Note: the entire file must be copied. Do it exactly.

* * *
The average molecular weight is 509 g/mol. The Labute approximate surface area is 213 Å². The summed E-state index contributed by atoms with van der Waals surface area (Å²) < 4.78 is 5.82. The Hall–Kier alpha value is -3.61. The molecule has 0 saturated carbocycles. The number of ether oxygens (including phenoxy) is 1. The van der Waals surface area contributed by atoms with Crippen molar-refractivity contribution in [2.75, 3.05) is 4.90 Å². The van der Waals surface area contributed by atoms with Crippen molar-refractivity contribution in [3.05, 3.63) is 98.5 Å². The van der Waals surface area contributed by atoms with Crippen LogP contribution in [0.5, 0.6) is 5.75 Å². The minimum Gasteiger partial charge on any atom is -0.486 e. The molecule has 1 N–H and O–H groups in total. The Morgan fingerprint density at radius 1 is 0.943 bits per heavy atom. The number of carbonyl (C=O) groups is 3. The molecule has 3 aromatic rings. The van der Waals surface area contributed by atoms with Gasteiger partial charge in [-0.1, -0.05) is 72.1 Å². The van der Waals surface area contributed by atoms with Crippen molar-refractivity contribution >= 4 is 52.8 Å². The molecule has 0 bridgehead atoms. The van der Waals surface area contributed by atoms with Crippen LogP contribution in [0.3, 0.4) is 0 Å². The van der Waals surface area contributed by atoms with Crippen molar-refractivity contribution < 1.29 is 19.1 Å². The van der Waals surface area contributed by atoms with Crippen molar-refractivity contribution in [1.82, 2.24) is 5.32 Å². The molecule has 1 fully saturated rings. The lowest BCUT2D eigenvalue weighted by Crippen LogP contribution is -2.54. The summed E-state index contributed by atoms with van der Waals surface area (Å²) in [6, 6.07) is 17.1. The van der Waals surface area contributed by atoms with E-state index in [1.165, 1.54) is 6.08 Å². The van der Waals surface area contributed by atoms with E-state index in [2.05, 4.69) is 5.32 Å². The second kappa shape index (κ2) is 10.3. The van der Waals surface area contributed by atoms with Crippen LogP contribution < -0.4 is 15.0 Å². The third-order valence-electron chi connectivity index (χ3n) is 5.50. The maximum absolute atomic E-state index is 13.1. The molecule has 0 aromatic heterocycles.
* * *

The average molecular weight is 509 g/mol. The Labute approximate surface area is 213 Å². The summed E-state index contributed by atoms with van der Waals surface area (Å²) < 4.78 is 5.82. The Hall–Kier alpha value is -3.61. The molecule has 0 saturated carbocycles. The number of ether oxygens (including phenoxy) is 1. The van der Waals surface area contributed by atoms with Crippen molar-refractivity contribution in [2.75, 3.05) is 4.90 Å². The van der Waals surface area contributed by atoms with Crippen molar-refractivity contribution in [3.05, 3.63) is 98.5 Å². The van der Waals surface area contributed by atoms with Crippen LogP contribution in [0.5, 0.6) is 5.75 Å². The minimum Gasteiger partial charge on any atom is -0.486 e. The molecule has 1 N–H and O–H groups in total. The Morgan fingerprint density at radius 1 is 0.943 bits per heavy atom. The number of carbonyl (C=O) groups is 3. The molecule has 3 aromatic rings. The van der Waals surface area contributed by atoms with Gasteiger partial charge in [-0.1, -0.05) is 72.1 Å². The van der Waals surface area contributed by atoms with Crippen molar-refractivity contribution >= 4 is 52.8 Å². The molecule has 0 bridgehead atoms. The van der Waals surface area contributed by atoms with Crippen LogP contribution in [0.3, 0.4) is 0 Å². The van der Waals surface area contributed by atoms with Crippen molar-refractivity contribution < 1.29 is 19.1 Å². The van der Waals surface area contributed by atoms with Crippen molar-refractivity contribution in [1.82, 2.24) is 5.32 Å². The molecule has 1 fully saturated rings. The lowest BCUT2D eigenvalue weighted by Crippen LogP contribution is -2.54. The summed E-state index contributed by atoms with van der Waals surface area (Å²) in [6, 6.07) is 17.1. The van der Waals surface area contributed by atoms with E-state index in [1.165, 1.54) is 6.08 Å². The van der Waals surface area contributed by atoms with E-state index in [2.05, 4.69) is 5.32 Å². The second kappa shape index (κ2) is 10.3. The van der Waals surface area contributed by atoms with Crippen LogP contribution < -0.4 is 15.0 Å². The third-order valence-electron chi connectivity index (χ3n) is 5.50. The maximum absolute atomic E-state index is 13.1. The molecule has 0 aromatic heterocycles.